David Rolls (Tenzin’s son)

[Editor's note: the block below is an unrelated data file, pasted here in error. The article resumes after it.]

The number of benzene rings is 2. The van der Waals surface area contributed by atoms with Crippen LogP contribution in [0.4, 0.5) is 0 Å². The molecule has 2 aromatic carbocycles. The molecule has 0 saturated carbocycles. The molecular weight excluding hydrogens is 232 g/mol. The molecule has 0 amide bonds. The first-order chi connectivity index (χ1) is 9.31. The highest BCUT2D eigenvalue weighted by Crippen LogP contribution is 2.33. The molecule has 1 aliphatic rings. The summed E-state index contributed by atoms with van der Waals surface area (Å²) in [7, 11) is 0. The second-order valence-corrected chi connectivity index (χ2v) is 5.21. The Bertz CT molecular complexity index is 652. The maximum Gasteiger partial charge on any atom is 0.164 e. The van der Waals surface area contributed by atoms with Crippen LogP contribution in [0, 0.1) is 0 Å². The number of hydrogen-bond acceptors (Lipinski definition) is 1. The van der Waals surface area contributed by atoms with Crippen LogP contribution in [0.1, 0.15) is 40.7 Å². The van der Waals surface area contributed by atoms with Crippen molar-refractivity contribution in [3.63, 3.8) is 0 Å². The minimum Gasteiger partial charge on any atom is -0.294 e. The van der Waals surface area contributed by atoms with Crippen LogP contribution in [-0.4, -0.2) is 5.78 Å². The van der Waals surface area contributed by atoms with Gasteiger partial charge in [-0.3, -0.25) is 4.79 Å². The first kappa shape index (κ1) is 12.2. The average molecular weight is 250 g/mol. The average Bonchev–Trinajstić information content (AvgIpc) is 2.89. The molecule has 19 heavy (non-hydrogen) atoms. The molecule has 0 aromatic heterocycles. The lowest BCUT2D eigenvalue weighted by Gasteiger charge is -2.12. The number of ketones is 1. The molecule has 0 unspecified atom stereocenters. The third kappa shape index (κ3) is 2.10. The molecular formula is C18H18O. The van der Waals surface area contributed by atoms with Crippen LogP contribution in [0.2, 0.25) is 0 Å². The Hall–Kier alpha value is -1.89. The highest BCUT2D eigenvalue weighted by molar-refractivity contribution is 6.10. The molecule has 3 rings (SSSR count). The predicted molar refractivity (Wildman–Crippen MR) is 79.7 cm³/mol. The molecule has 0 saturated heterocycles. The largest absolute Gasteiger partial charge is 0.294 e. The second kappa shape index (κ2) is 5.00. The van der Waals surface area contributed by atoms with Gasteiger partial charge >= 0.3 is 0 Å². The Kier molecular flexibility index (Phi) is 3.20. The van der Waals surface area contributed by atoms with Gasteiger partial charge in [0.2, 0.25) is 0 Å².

Tenzin Yongdu was born Harold Rolls. He was an architect by profession. He married his wife, Marilyn, and had four children. We grew up in Nyack, NY as he worked in NYC from 1963-1975. He discovered Karma Choling, moved to Vermont, and eventually took monastic vows under his first Rinpoche, Chogyam Trungpa. The farmhouse became a Buddhist retreat center. The design Harold made was heralded in a prominent Architectural magazine. During this time he and a business partner developed three projects supplying housing to many in Vermont. He was given his current name, Tenzin Yongdu by Jamgon Rinpoche, upon taking Buddhist monastic vows, which he did during the cremation ceremonies for Trungpa Rinpoche at Karme Choling. He set aside attainment of enlightenment to be a Bodhisattva; he let go of all his possessions; and he was on his path. Upon the death of Chogyam Trungpa, he connected with his Rinpoche, Jamgon Kongtrul III. Rinpoche asked Tenzin Yongdu to travel with him as the vision for the Rigpe Dorje Institute developed. It was decided for Pullahari, near Kathmandu, Nepal - but before it came to be, Rinpoche Jamgon Kongtrul died in a car crash. It all might have fallen apart, if not for the amazing diligence and compassion of Tenzin Dorje. My father praised him as the central hub of the wheel, holding all the spokes together. Their mutual love, honor, appreciation, and compassion for their former Rinpoche helped them to facilitate the incredible accomplishments that benefit so many at Pullahari and beyond. Tenzin Yongdu came back to NY to generously and compassionately sit with his former wife, Marilyn, for about a year as she deteriorated in hospitals till her death. He also was getting old and his lungs couldn’t handle the altitude of Nepal, so about eight years ago he moved to be with his daughter, Evelynn. He taught students at a local library in Canajoharie as well as online, locally and internationally - even while on his hospital bed gasping for air. Just before he died, Tenzin Dorje called. Sharon held the phone up to my father's ear. He was finally resting from the exhausting effort to get air. She said his complexion calmed and he murmured, seeming to acknowledge recognition of his friend. The phone call ended and five minutes later he stopped breathing. I imagine the call allowed the release from his suffering. For the next few hours there were many tears as we realized the loss and value of Tenzin Yongdu.